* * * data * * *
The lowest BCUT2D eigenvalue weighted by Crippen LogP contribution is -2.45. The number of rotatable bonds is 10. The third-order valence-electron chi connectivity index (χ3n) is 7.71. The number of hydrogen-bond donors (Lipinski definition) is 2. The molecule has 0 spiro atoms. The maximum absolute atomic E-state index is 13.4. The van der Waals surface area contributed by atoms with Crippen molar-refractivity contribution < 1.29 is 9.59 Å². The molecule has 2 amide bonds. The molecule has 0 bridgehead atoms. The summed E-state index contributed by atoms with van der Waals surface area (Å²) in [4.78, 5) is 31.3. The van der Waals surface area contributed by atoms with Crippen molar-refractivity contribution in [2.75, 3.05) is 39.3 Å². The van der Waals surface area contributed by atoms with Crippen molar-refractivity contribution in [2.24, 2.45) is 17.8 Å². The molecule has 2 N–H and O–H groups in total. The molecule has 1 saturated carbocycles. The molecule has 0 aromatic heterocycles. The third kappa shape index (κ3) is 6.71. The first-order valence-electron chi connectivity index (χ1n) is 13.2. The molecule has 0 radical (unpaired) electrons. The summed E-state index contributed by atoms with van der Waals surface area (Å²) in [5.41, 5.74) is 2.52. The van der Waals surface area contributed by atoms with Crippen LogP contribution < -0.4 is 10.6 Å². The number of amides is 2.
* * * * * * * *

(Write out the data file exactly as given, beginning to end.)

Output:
The lowest BCUT2D eigenvalue weighted by Crippen LogP contribution is -2.45. The number of rotatable bonds is 10. The third-order valence-electron chi connectivity index (χ3n) is 7.71. The number of hydrogen-bond donors (Lipinski definition) is 2. The molecule has 0 spiro atoms. The maximum absolute atomic E-state index is 13.4. The van der Waals surface area contributed by atoms with Crippen molar-refractivity contribution < 1.29 is 9.59 Å². The molecule has 2 amide bonds. The molecule has 0 bridgehead atoms. The summed E-state index contributed by atoms with van der Waals surface area (Å²) in [4.78, 5) is 31.3. The van der Waals surface area contributed by atoms with Crippen molar-refractivity contribution in [2.75, 3.05) is 39.3 Å². The van der Waals surface area contributed by atoms with Crippen molar-refractivity contribution in [2.24, 2.45) is 17.8 Å². The molecule has 2 N–H and O–H groups in total. The molecule has 1 saturated carbocycles. The molecule has 0 aromatic heterocycles. The third kappa shape index (κ3) is 6.71. The first-order valence-electron chi connectivity index (χ1n) is 13.2. The molecule has 0 radical (unpaired) electrons. The summed E-state index contributed by atoms with van der Waals surface area (Å²) in [5.41, 5.74) is 2.52. The van der Waals surface area contributed by atoms with Crippen LogP contribution < -0.4 is 10.6 Å². The number of amides is 2.